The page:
One of the country's leading aged care professionals has blasted the government over its lack of preparation for the pandemic's Delta variant – and for making New Zealand "vulnerable".
Brien Cree, managing director and founder of Radius Care and its 22 facilities around the country, says the government's inaction over the chronic shortage of nurses has "let New Zealand down badly by failing to prepare for Covid-19's return and for making our health system vulnerable.
"We are short of nurses, not just in aged care facilities but all across the country. Yet I saw the Prime Minister saying that we were prepared for Covid-19 – but that Delta had a head start on us.
"Nonsense – we had a head start on Delta but the government didn't prepare for it by bringing in the thousands more nurses needed throughout the health system. We have had only 20 per cent of the population vaccinated and there are only enough vaccines in the country right now for another 375,000 (750,000 vaccines in all, two doses per person).
"That's not 'prepared'; that is the slowest vaccination rate in the whole OECD. It's a joke for Jacinda Ardern to say Delta had a head start."
Cree says the issue is immigration. Nurses, already overworked and asking for more pay, had been "sucked out" of the health system to staff vaccination centres and MIQ facilities – and the government's strategy was to ask those left in the health system to work even harder.
"So now we have overworked nurses working for six and seven days a week. They are asking for more pay and fair enough – but this isn't a pay issue, it's a supply issue. Instead of allowing nurses in from overseas, they have decided to burn out the nurses we have here.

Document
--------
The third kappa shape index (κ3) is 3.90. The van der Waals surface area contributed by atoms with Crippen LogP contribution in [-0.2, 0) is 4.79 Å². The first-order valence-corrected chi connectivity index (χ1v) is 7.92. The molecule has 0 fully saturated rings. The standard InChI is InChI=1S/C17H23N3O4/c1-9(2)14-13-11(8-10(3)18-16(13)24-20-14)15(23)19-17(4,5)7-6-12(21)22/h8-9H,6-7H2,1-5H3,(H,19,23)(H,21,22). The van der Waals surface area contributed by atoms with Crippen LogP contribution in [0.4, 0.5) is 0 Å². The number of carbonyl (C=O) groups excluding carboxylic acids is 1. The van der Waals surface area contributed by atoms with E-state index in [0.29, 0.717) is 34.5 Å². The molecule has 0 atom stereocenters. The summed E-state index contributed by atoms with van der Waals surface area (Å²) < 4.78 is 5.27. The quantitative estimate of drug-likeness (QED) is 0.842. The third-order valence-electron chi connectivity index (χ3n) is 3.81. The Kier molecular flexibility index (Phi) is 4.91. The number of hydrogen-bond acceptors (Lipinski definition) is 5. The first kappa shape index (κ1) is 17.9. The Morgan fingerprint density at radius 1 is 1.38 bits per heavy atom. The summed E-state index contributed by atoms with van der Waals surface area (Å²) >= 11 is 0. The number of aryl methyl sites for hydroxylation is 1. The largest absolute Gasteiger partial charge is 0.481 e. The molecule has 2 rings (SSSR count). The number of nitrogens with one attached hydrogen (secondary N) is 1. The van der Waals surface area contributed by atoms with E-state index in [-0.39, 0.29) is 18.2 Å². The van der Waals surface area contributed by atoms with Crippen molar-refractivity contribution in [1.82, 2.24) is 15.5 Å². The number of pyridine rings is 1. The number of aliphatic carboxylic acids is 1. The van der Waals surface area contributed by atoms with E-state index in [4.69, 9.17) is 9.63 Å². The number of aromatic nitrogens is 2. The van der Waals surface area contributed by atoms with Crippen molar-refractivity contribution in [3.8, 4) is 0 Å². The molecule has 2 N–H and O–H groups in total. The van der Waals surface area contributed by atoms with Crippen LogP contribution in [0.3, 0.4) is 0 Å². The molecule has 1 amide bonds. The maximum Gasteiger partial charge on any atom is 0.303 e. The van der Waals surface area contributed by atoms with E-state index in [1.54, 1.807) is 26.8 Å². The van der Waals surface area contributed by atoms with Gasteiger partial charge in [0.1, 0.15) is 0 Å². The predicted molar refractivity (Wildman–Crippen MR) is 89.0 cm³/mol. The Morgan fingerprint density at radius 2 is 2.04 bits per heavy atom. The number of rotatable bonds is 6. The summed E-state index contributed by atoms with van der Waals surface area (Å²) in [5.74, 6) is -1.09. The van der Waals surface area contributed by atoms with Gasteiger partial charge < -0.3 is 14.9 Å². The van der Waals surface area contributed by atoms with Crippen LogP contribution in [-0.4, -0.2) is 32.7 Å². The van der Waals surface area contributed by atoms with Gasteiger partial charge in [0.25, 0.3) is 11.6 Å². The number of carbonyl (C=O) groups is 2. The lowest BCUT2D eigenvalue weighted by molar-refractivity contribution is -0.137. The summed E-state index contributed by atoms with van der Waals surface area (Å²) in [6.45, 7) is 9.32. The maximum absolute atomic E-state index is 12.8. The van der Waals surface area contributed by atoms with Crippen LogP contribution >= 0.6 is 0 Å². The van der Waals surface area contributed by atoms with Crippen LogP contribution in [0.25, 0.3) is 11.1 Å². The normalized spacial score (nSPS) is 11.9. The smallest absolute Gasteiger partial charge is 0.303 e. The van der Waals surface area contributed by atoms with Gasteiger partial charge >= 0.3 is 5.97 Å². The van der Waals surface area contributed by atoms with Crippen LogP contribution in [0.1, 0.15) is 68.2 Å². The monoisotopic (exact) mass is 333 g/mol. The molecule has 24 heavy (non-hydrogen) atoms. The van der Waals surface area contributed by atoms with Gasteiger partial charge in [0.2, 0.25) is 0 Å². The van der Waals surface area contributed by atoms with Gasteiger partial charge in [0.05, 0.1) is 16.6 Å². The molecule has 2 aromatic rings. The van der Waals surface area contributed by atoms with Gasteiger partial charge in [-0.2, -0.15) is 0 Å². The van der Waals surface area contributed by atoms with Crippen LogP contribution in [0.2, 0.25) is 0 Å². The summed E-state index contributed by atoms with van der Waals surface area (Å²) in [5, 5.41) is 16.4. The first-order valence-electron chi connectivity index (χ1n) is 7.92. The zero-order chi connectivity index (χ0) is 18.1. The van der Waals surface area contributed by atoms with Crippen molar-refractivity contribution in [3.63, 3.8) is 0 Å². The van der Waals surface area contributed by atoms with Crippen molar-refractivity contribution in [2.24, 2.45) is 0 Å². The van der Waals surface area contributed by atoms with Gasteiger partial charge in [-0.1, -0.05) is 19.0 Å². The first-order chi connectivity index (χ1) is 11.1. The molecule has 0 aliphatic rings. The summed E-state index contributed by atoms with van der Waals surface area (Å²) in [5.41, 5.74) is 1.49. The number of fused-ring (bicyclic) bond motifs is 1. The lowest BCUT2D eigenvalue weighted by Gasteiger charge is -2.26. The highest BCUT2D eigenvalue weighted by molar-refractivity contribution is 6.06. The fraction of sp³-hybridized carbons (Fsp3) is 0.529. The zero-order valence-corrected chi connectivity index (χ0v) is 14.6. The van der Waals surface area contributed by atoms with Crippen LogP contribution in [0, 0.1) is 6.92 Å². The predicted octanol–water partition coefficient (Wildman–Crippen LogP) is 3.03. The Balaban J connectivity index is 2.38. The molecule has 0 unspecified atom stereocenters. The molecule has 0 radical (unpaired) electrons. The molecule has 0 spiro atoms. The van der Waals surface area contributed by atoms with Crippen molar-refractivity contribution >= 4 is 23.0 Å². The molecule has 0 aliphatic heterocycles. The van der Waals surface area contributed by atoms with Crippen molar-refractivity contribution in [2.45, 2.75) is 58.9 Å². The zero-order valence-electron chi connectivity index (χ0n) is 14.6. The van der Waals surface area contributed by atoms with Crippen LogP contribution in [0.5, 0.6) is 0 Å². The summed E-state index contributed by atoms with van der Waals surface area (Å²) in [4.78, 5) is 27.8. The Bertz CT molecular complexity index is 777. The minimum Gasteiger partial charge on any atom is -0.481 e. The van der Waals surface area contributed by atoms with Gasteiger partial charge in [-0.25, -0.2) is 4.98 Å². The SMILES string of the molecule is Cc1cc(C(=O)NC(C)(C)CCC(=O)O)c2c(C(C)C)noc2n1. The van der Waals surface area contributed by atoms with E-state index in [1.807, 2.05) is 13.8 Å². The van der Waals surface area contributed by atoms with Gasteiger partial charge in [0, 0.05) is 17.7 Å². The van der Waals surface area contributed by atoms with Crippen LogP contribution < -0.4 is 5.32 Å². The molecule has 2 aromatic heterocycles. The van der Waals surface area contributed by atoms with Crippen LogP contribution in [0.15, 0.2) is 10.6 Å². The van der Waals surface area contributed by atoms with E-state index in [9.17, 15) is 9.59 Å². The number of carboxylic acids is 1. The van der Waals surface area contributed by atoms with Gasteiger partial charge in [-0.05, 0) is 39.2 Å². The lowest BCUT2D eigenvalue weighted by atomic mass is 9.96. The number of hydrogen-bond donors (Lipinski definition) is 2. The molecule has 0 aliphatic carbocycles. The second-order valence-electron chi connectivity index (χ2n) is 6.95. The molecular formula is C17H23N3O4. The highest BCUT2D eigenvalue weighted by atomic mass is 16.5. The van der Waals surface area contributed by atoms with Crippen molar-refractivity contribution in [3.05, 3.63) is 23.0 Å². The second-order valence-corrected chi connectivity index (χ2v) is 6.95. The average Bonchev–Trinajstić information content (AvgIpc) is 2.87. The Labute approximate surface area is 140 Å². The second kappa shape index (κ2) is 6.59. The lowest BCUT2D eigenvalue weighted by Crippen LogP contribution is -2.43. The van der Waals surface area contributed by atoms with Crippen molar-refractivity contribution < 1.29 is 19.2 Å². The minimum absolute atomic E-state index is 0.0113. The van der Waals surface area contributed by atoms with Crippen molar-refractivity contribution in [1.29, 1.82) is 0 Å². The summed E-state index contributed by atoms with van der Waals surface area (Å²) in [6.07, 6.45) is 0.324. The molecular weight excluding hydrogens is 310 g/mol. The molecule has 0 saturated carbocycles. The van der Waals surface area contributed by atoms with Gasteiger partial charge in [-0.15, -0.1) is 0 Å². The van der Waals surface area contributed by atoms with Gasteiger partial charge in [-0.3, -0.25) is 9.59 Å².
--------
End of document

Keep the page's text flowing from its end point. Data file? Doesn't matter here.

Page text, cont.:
"There are over 2000 nursing vacancies in DHB hospitals and over 1000 in residential care. Then there's natural attrition as people leave for all sorts of reasons – now including exhaustion. So who knows what the real number is?
"Why do we have 11-hour queues for vaccines? Not enough nurses. Why are we the lowest-vaccinated country in the OECD? A shortage of nurses.
"We have been asking and asking for overseas nurses to be let in here – refused at every turn. We should have been building capacity in our health system, planning for when the virus came back. We all knew it was coming and the government kept telling us it would – yet they did nothing.
"The government is making it sound like they have prepared for the crisis – but the real crisis is yet to occur. That will happen when the severely stretched health system can't cope with the lack of specialist services not bringing in overseas nurses has caused.
"They should have realised we were in the eye of the storm and brought in thousands of nurses in the past year, settled them in and got them working so the system could stay robust. They didn't, although sports teams and entertainers got in, and now they have made us vulnerable."
Cree says the aged care industry (aged care hospitals are different from retirement villages) is also short of 20 per cent of its nurses – "so the other 80 per cent have to work even harder".
The lack of preparedness could also be seen in the just-resolved battle by aged care facilities to have new admissions tested – something the Ministry of Health had steadfastly refused to do even though aged care patients were among the most vulnerable in the country.
The ministry had finally agreed to do that testing in a landmark decision this week but, ever since the first lockdown, residential care hospitals had been restricting admissions to keep patients and staff safe.
"That was forcing people to stay in the DHB hospitals and fill critical beds in our emergency departments and wards," Cree says. "The government short-sightedness in keeping essential workers out is mystifying. They had an opportunity and they blew it.
The health system is in crisis now and the real crisis hasn't even arrived yet.
"Let's learn from our mistakes – when this lockdown is over, let's get much needed nurses into the country and build some capacity back into our health system."